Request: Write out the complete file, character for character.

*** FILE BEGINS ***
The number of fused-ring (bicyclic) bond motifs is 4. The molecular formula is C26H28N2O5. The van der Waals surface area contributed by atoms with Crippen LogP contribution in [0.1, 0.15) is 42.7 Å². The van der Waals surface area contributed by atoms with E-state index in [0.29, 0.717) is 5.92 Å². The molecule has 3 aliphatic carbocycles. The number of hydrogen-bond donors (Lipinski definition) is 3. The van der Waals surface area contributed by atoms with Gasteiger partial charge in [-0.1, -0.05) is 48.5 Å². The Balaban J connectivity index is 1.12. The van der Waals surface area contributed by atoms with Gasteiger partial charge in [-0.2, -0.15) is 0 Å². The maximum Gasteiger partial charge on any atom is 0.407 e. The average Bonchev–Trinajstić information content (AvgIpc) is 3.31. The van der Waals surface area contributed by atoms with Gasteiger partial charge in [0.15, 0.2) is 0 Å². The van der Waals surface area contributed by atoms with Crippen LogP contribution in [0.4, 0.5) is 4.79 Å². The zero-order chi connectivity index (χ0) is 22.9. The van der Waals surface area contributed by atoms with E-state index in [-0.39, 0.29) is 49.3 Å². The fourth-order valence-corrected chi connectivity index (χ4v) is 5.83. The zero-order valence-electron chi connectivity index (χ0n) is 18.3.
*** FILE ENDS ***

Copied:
The number of fused-ring (bicyclic) bond motifs is 4. The molecular formula is C26H28N2O5. The van der Waals surface area contributed by atoms with Crippen LogP contribution in [0.1, 0.15) is 42.7 Å². The van der Waals surface area contributed by atoms with E-state index in [0.29, 0.717) is 5.92 Å². The molecule has 3 aliphatic carbocycles. The number of hydrogen-bond donors (Lipinski definition) is 3. The van der Waals surface area contributed by atoms with Gasteiger partial charge in [-0.1, -0.05) is 48.5 Å². The Balaban J connectivity index is 1.12. The van der Waals surface area contributed by atoms with Gasteiger partial charge in [-0.2, -0.15) is 0 Å². The maximum Gasteiger partial charge on any atom is 0.407 e. The average Bonchev–Trinajstić information content (AvgIpc) is 3.31. The van der Waals surface area contributed by atoms with Gasteiger partial charge in [0.15, 0.2) is 0 Å². The van der Waals surface area contributed by atoms with Crippen LogP contribution in [0.4, 0.5) is 4.79 Å². The zero-order chi connectivity index (χ0) is 22.9. The van der Waals surface area contributed by atoms with E-state index in [-0.39, 0.29) is 49.3 Å². The fourth-order valence-corrected chi connectivity index (χ4v) is 5.83. The zero-order valence-electron chi connectivity index (χ0n) is 18.3.